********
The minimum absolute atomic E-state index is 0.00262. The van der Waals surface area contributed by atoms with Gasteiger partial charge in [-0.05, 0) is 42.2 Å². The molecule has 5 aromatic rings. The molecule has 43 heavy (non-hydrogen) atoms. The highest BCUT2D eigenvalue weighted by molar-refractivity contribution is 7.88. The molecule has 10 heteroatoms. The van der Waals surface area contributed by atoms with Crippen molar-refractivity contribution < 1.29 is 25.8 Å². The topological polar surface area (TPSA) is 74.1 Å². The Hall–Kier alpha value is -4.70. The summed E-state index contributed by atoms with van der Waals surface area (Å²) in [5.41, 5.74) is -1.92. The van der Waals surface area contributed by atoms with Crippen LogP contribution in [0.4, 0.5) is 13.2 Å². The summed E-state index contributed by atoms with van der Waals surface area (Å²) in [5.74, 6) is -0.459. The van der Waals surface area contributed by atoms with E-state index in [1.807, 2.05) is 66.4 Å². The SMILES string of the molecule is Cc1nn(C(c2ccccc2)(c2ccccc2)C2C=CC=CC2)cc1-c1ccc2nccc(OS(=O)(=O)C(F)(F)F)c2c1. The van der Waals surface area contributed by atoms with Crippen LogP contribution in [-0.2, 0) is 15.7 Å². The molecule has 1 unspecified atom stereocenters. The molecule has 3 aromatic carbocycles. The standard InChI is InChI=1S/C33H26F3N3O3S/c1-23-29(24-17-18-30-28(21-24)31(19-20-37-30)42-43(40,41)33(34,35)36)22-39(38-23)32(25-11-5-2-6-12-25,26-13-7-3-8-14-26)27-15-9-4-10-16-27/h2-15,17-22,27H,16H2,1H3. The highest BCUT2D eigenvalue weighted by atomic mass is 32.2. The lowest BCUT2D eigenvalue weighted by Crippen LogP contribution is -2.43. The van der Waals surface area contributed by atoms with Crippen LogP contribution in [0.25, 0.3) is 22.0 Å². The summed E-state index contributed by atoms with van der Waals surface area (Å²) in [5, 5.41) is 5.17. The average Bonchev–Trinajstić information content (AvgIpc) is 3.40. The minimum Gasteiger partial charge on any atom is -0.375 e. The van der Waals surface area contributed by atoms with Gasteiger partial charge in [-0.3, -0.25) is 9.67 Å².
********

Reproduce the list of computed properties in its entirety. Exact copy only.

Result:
The minimum absolute atomic E-state index is 0.00262. The van der Waals surface area contributed by atoms with Gasteiger partial charge in [-0.05, 0) is 42.2 Å². The molecule has 5 aromatic rings. The molecule has 43 heavy (non-hydrogen) atoms. The highest BCUT2D eigenvalue weighted by molar-refractivity contribution is 7.88. The molecule has 10 heteroatoms. The van der Waals surface area contributed by atoms with Crippen molar-refractivity contribution < 1.29 is 25.8 Å². The topological polar surface area (TPSA) is 74.1 Å². The Hall–Kier alpha value is -4.70. The summed E-state index contributed by atoms with van der Waals surface area (Å²) in [5.41, 5.74) is -1.92. The van der Waals surface area contributed by atoms with Crippen LogP contribution in [0.4, 0.5) is 13.2 Å². The summed E-state index contributed by atoms with van der Waals surface area (Å²) in [5.74, 6) is -0.459. The van der Waals surface area contributed by atoms with E-state index in [1.807, 2.05) is 66.4 Å². The SMILES string of the molecule is Cc1nn(C(c2ccccc2)(c2ccccc2)C2C=CC=CC2)cc1-c1ccc2nccc(OS(=O)(=O)C(F)(F)F)c2c1. The van der Waals surface area contributed by atoms with Crippen LogP contribution in [-0.2, 0) is 15.7 Å². The molecule has 1 unspecified atom stereocenters. The molecule has 3 aromatic carbocycles. The standard InChI is InChI=1S/C33H26F3N3O3S/c1-23-29(24-17-18-30-28(21-24)31(19-20-37-30)42-43(40,41)33(34,35)36)22-39(38-23)32(25-11-5-2-6-12-25,26-13-7-3-8-14-26)27-15-9-4-10-16-27/h2-15,17-22,27H,16H2,1H3. The highest BCUT2D eigenvalue weighted by atomic mass is 32.2. The lowest BCUT2D eigenvalue weighted by Crippen LogP contribution is -2.43. The van der Waals surface area contributed by atoms with Crippen LogP contribution in [0.25, 0.3) is 22.0 Å². The summed E-state index contributed by atoms with van der Waals surface area (Å²) in [5, 5.41) is 5.17. The average Bonchev–Trinajstić information content (AvgIpc) is 3.40. The minimum Gasteiger partial charge on any atom is -0.375 e. The van der Waals surface area contributed by atoms with Gasteiger partial charge in [-0.3, -0.25) is 9.67 Å².